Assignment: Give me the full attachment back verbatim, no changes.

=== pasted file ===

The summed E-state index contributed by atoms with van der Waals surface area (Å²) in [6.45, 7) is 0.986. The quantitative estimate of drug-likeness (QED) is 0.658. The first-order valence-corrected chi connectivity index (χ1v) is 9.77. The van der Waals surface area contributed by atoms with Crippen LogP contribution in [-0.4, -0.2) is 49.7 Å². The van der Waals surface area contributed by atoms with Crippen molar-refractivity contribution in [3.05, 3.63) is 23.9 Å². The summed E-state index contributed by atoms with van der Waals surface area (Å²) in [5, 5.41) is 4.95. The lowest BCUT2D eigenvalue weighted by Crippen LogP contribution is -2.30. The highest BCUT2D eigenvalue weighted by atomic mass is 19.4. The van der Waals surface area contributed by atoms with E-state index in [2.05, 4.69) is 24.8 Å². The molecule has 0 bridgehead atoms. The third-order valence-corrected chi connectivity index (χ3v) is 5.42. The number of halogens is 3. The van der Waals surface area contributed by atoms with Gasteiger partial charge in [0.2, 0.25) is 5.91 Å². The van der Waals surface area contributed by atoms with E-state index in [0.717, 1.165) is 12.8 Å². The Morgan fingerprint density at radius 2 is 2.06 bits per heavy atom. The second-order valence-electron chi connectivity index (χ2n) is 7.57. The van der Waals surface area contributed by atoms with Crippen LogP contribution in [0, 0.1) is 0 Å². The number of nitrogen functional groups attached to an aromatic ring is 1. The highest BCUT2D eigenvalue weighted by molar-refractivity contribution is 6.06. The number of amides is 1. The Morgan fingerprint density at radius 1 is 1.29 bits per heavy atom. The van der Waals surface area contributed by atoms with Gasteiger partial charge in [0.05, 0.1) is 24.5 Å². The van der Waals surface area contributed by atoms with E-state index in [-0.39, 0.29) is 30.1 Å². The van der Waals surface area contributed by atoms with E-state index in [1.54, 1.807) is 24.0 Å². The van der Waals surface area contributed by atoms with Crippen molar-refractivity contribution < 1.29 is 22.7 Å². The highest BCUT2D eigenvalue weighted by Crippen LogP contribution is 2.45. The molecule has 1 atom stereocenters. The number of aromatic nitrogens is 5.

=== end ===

The summed E-state index contributed by atoms with van der Waals surface area (Å²) in [6.45, 7) is 0.986. The quantitative estimate of drug-likeness (QED) is 0.658. The first-order valence-corrected chi connectivity index (χ1v) is 9.77. The van der Waals surface area contributed by atoms with Crippen LogP contribution in [-0.4, -0.2) is 49.7 Å². The van der Waals surface area contributed by atoms with Crippen molar-refractivity contribution in [3.05, 3.63) is 23.9 Å². The summed E-state index contributed by atoms with van der Waals surface area (Å²) in [5, 5.41) is 4.95. The lowest BCUT2D eigenvalue weighted by Crippen LogP contribution is -2.30. The highest BCUT2D eigenvalue weighted by atomic mass is 19.4. The van der Waals surface area contributed by atoms with E-state index in [2.05, 4.69) is 24.8 Å². The molecule has 0 bridgehead atoms. The third-order valence-corrected chi connectivity index (χ3v) is 5.42. The number of halogens is 3. The van der Waals surface area contributed by atoms with Gasteiger partial charge in [0.2, 0.25) is 5.91 Å². The van der Waals surface area contributed by atoms with E-state index in [0.717, 1.165) is 12.8 Å². The Morgan fingerprint density at radius 2 is 2.06 bits per heavy atom. The second-order valence-electron chi connectivity index (χ2n) is 7.57. The van der Waals surface area contributed by atoms with Crippen LogP contribution in [0, 0.1) is 0 Å². The number of nitrogen functional groups attached to an aromatic ring is 1. The highest BCUT2D eigenvalue weighted by molar-refractivity contribution is 6.06. The number of amides is 1. The Morgan fingerprint density at radius 1 is 1.29 bits per heavy atom. The van der Waals surface area contributed by atoms with Gasteiger partial charge in [0.05, 0.1) is 24.5 Å². The van der Waals surface area contributed by atoms with E-state index in [-0.39, 0.29) is 30.1 Å². The van der Waals surface area contributed by atoms with E-state index in [1.54, 1.807) is 24.0 Å². The van der Waals surface area contributed by atoms with Crippen molar-refractivity contribution < 1.29 is 22.7 Å². The highest BCUT2D eigenvalue weighted by Crippen LogP contribution is 2.45. The molecule has 1 atom stereocenters. The number of aromatic nitrogens is 5.